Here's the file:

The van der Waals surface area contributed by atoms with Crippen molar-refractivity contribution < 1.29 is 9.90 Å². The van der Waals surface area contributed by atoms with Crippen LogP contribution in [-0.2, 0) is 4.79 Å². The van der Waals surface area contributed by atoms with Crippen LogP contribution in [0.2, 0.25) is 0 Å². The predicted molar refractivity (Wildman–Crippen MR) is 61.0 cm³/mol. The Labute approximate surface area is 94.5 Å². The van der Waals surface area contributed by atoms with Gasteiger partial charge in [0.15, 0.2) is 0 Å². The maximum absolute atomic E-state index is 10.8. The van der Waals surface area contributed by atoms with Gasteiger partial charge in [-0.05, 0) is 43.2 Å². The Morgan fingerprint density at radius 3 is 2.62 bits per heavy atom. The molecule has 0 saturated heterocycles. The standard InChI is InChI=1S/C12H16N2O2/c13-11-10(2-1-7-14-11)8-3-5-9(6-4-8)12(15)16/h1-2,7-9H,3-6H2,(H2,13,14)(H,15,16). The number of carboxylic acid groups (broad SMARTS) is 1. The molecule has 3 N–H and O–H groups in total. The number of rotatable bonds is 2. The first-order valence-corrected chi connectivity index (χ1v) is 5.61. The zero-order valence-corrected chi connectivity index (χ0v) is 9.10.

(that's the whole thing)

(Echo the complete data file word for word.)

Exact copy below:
The van der Waals surface area contributed by atoms with Crippen molar-refractivity contribution < 1.29 is 9.90 Å². The van der Waals surface area contributed by atoms with Crippen LogP contribution in [-0.2, 0) is 4.79 Å². The van der Waals surface area contributed by atoms with Crippen LogP contribution in [0.2, 0.25) is 0 Å². The predicted molar refractivity (Wildman–Crippen MR) is 61.0 cm³/mol. The Labute approximate surface area is 94.5 Å². The van der Waals surface area contributed by atoms with Gasteiger partial charge in [0.15, 0.2) is 0 Å². The maximum absolute atomic E-state index is 10.8. The van der Waals surface area contributed by atoms with Gasteiger partial charge in [-0.05, 0) is 43.2 Å². The Morgan fingerprint density at radius 3 is 2.62 bits per heavy atom. The molecule has 0 saturated heterocycles. The standard InChI is InChI=1S/C12H16N2O2/c13-11-10(2-1-7-14-11)8-3-5-9(6-4-8)12(15)16/h1-2,7-9H,3-6H2,(H2,13,14)(H,15,16). The number of carboxylic acid groups (broad SMARTS) is 1. The molecule has 3 N–H and O–H groups in total. The number of rotatable bonds is 2. The first-order valence-corrected chi connectivity index (χ1v) is 5.61. The zero-order valence-corrected chi connectivity index (χ0v) is 9.10.